However, we need more than a benefits strategy; we need an entirely changed approach. For example, when we compare the Scottish Government’s human rights approach to social security, which encourages people to apply for what they are entitled to, with the UK Government’s degrading system, where there is still far too much stigma and there are still far too many barriers in the way, we can see exactly why it takes much more than a benefits strategy to improve the situation.
Second Strategic Transport Projects Review (Delivery Plan)
To ask the Scottish Government when it plans to announce the delivery plan for the second strategic transport projects review. (S6O-02258)
This Government is taking significant action to develop, deliver and invest in Scotland’s strategic transport infrastructure for the long term. Work is already under way to deliver 38 of the 45 recommendations in STPR2, with consideration on-going on how best to mobilise the remaining seven.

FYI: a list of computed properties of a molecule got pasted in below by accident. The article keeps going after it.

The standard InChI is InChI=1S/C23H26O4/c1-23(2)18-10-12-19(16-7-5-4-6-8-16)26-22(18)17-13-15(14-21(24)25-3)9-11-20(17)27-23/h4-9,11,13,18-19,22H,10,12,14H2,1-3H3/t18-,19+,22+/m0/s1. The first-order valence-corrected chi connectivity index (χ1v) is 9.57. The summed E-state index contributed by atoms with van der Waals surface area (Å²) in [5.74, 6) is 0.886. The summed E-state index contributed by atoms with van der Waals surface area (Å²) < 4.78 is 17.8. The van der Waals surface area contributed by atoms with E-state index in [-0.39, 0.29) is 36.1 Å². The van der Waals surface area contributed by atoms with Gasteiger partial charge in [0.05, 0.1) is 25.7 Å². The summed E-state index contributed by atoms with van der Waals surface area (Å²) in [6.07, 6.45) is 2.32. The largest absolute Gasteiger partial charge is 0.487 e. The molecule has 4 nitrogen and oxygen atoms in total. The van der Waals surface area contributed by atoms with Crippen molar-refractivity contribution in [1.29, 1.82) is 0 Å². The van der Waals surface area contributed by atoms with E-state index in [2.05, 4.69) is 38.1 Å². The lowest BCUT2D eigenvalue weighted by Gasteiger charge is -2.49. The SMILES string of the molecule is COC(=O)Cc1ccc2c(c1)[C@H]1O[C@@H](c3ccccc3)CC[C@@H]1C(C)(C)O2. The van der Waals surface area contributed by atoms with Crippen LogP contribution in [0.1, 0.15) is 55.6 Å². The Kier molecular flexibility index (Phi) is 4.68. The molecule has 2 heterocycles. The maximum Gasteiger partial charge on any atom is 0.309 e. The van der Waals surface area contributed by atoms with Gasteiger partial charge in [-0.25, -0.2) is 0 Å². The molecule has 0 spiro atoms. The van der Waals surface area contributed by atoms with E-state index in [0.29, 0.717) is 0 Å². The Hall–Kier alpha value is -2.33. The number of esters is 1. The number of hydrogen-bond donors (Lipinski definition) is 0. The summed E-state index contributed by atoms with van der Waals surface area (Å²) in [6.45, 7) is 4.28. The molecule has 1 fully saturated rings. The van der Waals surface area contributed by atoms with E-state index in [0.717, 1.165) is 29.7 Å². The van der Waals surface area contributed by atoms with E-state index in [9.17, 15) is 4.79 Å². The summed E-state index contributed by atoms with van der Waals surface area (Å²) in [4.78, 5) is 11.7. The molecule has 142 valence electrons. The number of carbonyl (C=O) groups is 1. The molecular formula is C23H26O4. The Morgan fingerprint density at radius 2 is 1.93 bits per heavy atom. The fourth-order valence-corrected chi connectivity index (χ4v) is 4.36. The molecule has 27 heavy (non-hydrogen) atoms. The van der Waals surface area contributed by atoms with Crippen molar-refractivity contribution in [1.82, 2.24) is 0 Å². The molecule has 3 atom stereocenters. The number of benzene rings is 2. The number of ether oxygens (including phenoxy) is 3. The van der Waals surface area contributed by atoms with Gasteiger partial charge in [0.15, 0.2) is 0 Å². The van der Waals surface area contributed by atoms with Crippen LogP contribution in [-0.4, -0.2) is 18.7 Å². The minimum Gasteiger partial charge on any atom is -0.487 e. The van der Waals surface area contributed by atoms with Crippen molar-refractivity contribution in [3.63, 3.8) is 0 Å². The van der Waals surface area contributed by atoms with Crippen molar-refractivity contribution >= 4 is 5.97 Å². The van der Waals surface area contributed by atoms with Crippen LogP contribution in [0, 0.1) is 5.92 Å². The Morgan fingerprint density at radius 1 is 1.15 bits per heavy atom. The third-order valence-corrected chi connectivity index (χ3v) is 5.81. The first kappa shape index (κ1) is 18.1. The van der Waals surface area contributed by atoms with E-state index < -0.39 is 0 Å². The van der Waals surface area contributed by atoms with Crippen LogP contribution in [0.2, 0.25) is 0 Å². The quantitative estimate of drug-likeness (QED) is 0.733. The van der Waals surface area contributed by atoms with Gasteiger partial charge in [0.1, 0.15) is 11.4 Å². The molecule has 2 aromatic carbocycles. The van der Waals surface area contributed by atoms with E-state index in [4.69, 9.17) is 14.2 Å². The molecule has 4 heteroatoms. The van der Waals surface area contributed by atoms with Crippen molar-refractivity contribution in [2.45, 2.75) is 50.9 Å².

I thank the minister for that response, but it is hugely disappointing that, despite the commitment that Michael Matheson made in January this year to release details surrounding the delivery plan for STPR2, those have still not been forthcoming. That shows once again the utter contempt that this Scottish Government displays, particularly towards the people of the south-west of Scotland. Despite the promises that have been made year after year, the spend on infrastructure projects in the south has been less than 0.5 per cent of the national infrastructure spend.
Thanks to the Sir Peter Hendy review, which highlighted the desperate need for serious investment in the A75, including a bypass at Crocketford and Springholm, we can now see that those improvements are vital. I am aware that a business plan for the A75 has now been submitted—
Can I have a question, please, Mr Carson?
—seeking funding from the Government. When will the minister do likewise and do the right thing, fulfilling once and for all his commitment to provide finance towards these projects?